Reaction to Dave Cullen's "Columbine" by a Victim's Parent
I was in the bookstore today here in Littleton, Colorado, looking for Dave Cullen's new book on Columbine. I should mention I am the parent of fifteen year old Daniel Mauser, one of the deceased victims. To say that I had looked forward to the release of this book is not exactly true, but I do have an ongoing interest, for obvious reasons. I guess I did look forward to the release in that anything that sheds light or insight on this particular atrocity I see as helpful. I didn't look forward to it because . . . well, does that really require explanation?
I had expected that the book would be on prominent display at my local Barnes & Noble. Several months ago a prior book which touched on Columbine (Wally Lamb's "The Hour I First Believed") had an entire rack dedicated to it, with a couple of eye-catching signs. Today, I strolled around the store several times and was about to conclude that I had the release date wrong. I was starting to look for a clerk when I saw three copies lying rather discreetly on top of the desk where one asks for information. It made me wonder whether there is still some tangible revulsion for that particular day in Littleton, and the bookstore managers concluded that they didn't want to further wound sensibilities with a prominent book display.
I commenced browsing the book. Thanks, Dave, for dedicating the book to the victims. It appears to be quite comprehensive and well written. I appreciate the fact that he did not take us through yet another rehashed shot-by-shot account of the shootings.
I thought Dave took a fair look at the Cassie Bernall controversy. I myself was never offended by their claims. I do think Misty quite sincerely believed that Cassie said what she did. Misty never made the claim that Cassie was some sort of pure angelic character. I read the book "She Said Yes" a number of years ago, and she portrayed her as a somewhat alienated, troubled girl. The Bernalls had hoped to help turn her life around by getting her into a church youth group and apparently succeeded. I would probably have done things a bit differently, not being of an evangelical bent, but I don't want to scoff at what was an apparently positive outcome. And, as their pastor pointed out, even if she didn't actually say the words of a martyr, she did manage to get her life back on track, and I think that should count for something. I believe the book was written out of love and care for her daughter as well as the actual belief that Cassie said what she purportedly said.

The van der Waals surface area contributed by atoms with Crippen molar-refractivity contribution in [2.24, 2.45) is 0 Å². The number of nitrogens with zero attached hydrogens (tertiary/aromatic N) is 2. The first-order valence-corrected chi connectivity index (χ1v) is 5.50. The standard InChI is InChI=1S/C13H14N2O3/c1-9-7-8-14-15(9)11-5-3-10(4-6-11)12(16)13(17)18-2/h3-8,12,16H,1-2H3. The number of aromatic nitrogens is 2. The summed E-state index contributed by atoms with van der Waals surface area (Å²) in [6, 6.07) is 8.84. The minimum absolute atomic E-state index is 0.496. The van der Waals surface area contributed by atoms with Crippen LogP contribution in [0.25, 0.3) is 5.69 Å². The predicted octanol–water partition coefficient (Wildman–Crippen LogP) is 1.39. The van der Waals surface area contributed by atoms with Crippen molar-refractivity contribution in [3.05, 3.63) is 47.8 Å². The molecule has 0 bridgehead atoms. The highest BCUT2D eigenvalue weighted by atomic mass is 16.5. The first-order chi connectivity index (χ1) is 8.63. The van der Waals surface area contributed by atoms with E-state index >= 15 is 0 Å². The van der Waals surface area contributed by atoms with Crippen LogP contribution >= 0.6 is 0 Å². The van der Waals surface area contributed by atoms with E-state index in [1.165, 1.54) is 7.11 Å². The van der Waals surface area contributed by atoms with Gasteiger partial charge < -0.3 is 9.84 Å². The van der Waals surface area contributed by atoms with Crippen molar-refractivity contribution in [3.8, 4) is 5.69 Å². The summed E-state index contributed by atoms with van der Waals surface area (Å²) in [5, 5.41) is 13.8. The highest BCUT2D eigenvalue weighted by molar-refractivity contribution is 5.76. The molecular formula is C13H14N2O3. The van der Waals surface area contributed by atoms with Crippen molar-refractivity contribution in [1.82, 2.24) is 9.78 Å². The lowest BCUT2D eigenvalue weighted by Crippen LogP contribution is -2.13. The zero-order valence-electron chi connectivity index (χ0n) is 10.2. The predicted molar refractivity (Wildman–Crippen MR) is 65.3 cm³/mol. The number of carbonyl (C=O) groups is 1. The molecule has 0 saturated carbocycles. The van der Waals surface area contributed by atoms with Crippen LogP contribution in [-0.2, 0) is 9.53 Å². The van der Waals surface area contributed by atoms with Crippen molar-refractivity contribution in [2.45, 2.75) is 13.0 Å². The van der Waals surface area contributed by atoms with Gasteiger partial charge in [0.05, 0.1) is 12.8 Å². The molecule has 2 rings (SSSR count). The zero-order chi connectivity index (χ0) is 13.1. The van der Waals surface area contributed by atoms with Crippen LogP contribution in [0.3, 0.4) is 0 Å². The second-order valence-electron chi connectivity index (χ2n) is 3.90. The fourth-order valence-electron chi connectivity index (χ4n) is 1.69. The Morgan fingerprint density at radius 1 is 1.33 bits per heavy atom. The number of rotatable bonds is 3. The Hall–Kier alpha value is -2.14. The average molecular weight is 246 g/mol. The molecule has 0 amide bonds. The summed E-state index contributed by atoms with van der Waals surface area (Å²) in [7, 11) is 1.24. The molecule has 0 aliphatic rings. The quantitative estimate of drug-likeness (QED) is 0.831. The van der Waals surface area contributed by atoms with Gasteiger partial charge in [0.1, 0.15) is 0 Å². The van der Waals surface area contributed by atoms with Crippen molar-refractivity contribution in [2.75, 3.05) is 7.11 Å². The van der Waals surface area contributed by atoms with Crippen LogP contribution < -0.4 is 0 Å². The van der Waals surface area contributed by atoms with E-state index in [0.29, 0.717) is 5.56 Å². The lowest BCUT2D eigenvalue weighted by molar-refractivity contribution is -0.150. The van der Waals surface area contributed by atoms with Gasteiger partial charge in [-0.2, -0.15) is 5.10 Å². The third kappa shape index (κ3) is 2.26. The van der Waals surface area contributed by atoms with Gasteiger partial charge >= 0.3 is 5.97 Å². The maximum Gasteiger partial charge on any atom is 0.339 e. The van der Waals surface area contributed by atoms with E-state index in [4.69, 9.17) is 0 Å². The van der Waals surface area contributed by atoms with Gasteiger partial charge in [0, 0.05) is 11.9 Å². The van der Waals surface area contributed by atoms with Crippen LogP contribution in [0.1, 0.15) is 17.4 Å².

Of course I had to check all the entries in connection with our name. I had to chuckle again (although on one level it makes me very angry) about accusations that my husband somehow was "profiteering" from our son's death as was mentioned in the book. This was an accusation made largely by pro-gun people against my husband, who was working hard to try to get Amendment 22 passed here in Colorado. If profiteering can be construed as having drawn a paycheck (equal only to what he was making as a manager in the state transportation dept.) for one year, then I guess he profited. However, he also took a leave of absence from the state for one year to pursue this work. SAFE Colorado (the local gun control organization) authorized him a salary, which he earned through very hard work.
I have not finished reading the book yet, and will probably not finish it until after April 20 has passed, but a couple more things struck me. Dave referenced Chuck Green, a local columnist, who ranted in a column about the "millions received by the Columbine victims." I would just like to correct the impression that some people may have drawn from this. Most of the "millions" (and I would question how many millions -- I'll bet not more than 2 or 3) went to the families of the severely injured, and none are exactly millionaries, from my best understanding, especially considering the number of injured victims -- 23 in all. Of the $1.6 million in settlement received by all of the Columbine victims, each family of the deceased received not very much at all. I don't recall the exact amount, but I remember telling my husband that we wouldn't be able to even afford a new Ford Taurus with the settlement amount. Families of the deceased did receive $50,000 from the United Way. Severely injured students received substantially more (but not a huge sum if you're looking at lifetime paralysis). A lot of money was donated to the Never Forgotten Fund, which provides scholarships for 13 students from local high schools every year. This was NOTHING like 9/11, wherein families of deceased people really did get a million dollars or more each. In fact, I remember the trial judge saying at the conclusion of the settlement something to the effect that this is a travesty (that Columbine victims got so little).
We were not ever a part of any lawsuit, and the lawsuits that were filed against the Klebolds and Harrises were dismissed.
I haven't studied enough about psychopaths, as Harris was purported to be, to really have a strong opinion as to whether one can simply be born that way. I'd like to think that nurture could be a strong counterbalance, but it's possible that bad brain chemistry can win out sometimes. I suppose evil will always be a bit of a mystery.
Apart from the book, my own feelings this time of year are quite predictable. In late March or early April I can usually count on at least a couple of graphic nightmares and a few bouts of insomnia and general sense of impending doom. I rather suspect that they will be with me always. I'm always relieved when April 20th has passed.
Daniel, we miss you.